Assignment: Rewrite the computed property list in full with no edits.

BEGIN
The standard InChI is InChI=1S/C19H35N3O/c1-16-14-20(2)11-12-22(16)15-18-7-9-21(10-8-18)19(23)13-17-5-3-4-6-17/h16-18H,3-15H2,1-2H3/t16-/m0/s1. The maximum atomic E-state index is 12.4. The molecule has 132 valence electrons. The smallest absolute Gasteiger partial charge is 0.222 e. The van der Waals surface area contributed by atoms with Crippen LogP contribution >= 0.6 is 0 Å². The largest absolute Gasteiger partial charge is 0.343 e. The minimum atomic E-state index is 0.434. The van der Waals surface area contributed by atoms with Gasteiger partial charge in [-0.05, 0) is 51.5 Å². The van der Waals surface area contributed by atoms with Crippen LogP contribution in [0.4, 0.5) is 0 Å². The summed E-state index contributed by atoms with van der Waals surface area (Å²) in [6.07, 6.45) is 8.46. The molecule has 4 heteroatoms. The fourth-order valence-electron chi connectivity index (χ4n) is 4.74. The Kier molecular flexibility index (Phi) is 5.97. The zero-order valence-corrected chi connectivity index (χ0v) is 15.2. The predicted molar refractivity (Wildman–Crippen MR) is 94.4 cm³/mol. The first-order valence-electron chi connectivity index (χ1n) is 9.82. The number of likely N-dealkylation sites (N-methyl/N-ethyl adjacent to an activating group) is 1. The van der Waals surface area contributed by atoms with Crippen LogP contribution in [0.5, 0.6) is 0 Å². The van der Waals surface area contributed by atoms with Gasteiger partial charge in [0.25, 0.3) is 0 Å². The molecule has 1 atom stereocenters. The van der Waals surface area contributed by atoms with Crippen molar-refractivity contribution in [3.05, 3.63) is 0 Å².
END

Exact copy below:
The standard InChI is InChI=1S/C19H35N3O/c1-16-14-20(2)11-12-22(16)15-18-7-9-21(10-8-18)19(23)13-17-5-3-4-6-17/h16-18H,3-15H2,1-2H3/t16-/m0/s1. The maximum atomic E-state index is 12.4. The molecule has 132 valence electrons. The smallest absolute Gasteiger partial charge is 0.222 e. The van der Waals surface area contributed by atoms with Crippen LogP contribution >= 0.6 is 0 Å². The largest absolute Gasteiger partial charge is 0.343 e. The minimum atomic E-state index is 0.434. The van der Waals surface area contributed by atoms with Gasteiger partial charge in [-0.05, 0) is 51.5 Å². The van der Waals surface area contributed by atoms with Crippen LogP contribution in [0.4, 0.5) is 0 Å². The summed E-state index contributed by atoms with van der Waals surface area (Å²) in [6.07, 6.45) is 8.46. The molecule has 4 heteroatoms. The fourth-order valence-electron chi connectivity index (χ4n) is 4.74. The Kier molecular flexibility index (Phi) is 5.97. The zero-order valence-corrected chi connectivity index (χ0v) is 15.2. The predicted molar refractivity (Wildman–Crippen MR) is 94.4 cm³/mol. The first-order valence-electron chi connectivity index (χ1n) is 9.82. The number of likely N-dealkylation sites (N-methyl/N-ethyl adjacent to an activating group) is 1. The van der Waals surface area contributed by atoms with Crippen LogP contribution in [0.5, 0.6) is 0 Å². The van der Waals surface area contributed by atoms with Gasteiger partial charge in [0.25, 0.3) is 0 Å². The molecule has 1 atom stereocenters. The van der Waals surface area contributed by atoms with Crippen molar-refractivity contribution in [3.05, 3.63) is 0 Å².